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Aveda Style David Jones AW18’s Immersive Fashion Experience

If there’s a way to draw you straight into a fashion-centric sphere you barely knew existed, David Jones just discovered it, erecting a series of translucent screens along a winding, full-room runway to envelop you in season Autumn Winter 18 in its entirety. With models walking through the large warehouse-style room of The Locomotive Workshop at Australian Technology Park, and a circular centrepiece with David Jones spelt out and the latest looks in greater than life size form, this was a runway experience to make you feel like Alice, through the looking glass.

Victoria Lee, Jordan Barrett and Jessica Gomes

The screens were the talking point – a collection of clear, savvy backdrops that, at different times, showed flashing colours, shapes and patterns, flying doves, drops of water, city scapes, performers and parading models, and even the David Jones ambassadors themselves, all with the actual (live) models visible behind them and through them. With the models interacting with the screens and the images moving to the music and complementing each fashion aesthetic, this was a runway show built for the 21st century.

Different categories of high end fashion, think brands such as Camilla, By Johnny, Ginger & Smart, Dion Lee, Aje, Macgraw, Zimmermann, Romance Was Born and Carla Zampatti, were clearly delineated by lighting, effects and music choice, and intermittent live performers punctuated the runway show and provided the ideal finale. Still, amongst the many collections, fashion perspectives and artistic decisions, the hair, by Aveda and Hair Director Teri Robertson-Kirkwood stayed constant, with luxury and opulence, and one very distinct look, leading the way. Think of it as an ideal statement look, to complement bold fashion ensembles and a runway show entitled ‘Take The Leap’.

“We have the ponytail but it has two different finishes to do with the ribbon, which is the structural focal point. So we have clear ribbon and we have black frilled ribbon, which is actually elastic, who would have thought elastic would be pretty?” Teri said of the hero look, which was built around the idea of hair adornments.

Teri Robertson-Kirkwood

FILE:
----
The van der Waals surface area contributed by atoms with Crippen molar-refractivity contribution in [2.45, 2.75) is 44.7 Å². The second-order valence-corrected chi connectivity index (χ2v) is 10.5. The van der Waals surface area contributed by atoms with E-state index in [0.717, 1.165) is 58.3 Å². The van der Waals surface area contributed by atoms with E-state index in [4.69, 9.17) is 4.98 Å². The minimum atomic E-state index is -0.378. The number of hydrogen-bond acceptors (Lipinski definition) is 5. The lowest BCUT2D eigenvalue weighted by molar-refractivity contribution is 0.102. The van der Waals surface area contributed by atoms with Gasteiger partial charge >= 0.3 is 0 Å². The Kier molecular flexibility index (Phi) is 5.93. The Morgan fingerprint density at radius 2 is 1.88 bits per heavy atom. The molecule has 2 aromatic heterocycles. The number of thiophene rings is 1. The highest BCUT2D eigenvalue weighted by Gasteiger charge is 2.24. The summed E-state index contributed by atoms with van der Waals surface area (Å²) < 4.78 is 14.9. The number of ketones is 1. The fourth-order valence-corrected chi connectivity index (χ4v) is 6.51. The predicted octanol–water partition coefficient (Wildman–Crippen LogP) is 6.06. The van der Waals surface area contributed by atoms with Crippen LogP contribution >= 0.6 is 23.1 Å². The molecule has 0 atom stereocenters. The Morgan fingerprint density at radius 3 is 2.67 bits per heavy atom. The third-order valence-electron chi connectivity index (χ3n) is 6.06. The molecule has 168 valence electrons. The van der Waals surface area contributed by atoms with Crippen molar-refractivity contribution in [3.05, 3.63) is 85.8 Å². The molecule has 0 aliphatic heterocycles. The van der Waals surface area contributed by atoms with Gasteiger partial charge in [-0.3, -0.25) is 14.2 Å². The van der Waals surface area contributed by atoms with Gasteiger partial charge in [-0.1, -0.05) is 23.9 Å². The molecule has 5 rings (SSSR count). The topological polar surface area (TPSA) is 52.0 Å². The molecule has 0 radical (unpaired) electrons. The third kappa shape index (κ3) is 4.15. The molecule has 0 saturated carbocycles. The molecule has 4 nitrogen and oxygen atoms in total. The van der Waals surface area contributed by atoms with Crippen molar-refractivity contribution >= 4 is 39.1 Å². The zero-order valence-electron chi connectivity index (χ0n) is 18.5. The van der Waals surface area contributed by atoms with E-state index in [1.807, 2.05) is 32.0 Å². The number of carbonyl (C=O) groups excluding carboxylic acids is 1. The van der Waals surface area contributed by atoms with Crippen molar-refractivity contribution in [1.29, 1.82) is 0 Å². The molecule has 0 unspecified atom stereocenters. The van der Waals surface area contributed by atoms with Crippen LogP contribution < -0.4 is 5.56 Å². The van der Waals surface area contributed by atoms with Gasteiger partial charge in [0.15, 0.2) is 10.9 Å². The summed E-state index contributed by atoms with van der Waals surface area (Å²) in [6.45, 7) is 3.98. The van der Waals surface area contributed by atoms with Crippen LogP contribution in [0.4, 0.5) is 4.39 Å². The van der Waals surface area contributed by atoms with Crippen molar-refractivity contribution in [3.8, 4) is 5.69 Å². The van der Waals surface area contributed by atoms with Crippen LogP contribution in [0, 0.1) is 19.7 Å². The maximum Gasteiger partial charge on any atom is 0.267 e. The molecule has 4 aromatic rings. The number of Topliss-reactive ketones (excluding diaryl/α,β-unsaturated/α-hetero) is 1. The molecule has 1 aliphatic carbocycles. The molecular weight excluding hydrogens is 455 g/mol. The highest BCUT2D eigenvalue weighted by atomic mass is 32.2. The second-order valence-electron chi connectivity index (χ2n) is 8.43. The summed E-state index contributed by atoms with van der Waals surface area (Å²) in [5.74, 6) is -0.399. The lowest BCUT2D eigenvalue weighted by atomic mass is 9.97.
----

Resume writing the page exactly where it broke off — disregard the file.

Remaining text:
“The brief was about pushing boundaries and making women feel like they can push boundaries but still feel like they’re not silly,” she continued. “When I saw the collections I just thought I had to produce something couture. They just had the couture shows in Europe so I went and did a bit of research and all the research is pointing to volume somewhere on the head, but a lot of the looks also have detail close to the face, so we’ve gone with that feeling and have a nice, close, tucked behind the hair look, and then natural volume and that structural detail that’s either transparent or black.”

Invati Advanced was essential in prepping the hair, while the range’s Revitalizer and the brand’s Volumising Tonic and Texture Tonic were necessary in creating juxtaposing textures, from smooth details to the big hair at the back of the look. Models with hair too short to be tied back into the ponytail and leading ladies and ambassadors such as Jessica Gomes and the all-new Victoria Lee were given bold, luscious blow dries, rather than the principle look.

With a hair look dually bold and feminine, the models paraded down the runway as if they were a very chic army emerging from the screens, an enthralling mix of real and virtual, as if the VIP audience was sitting in a fashion-centric episode of Black Mirror. Fashion, music, special effects, beauty and hair were used to pull you into that universe, where trends rule and fashion is for all of the senses. We never wanted to leave.

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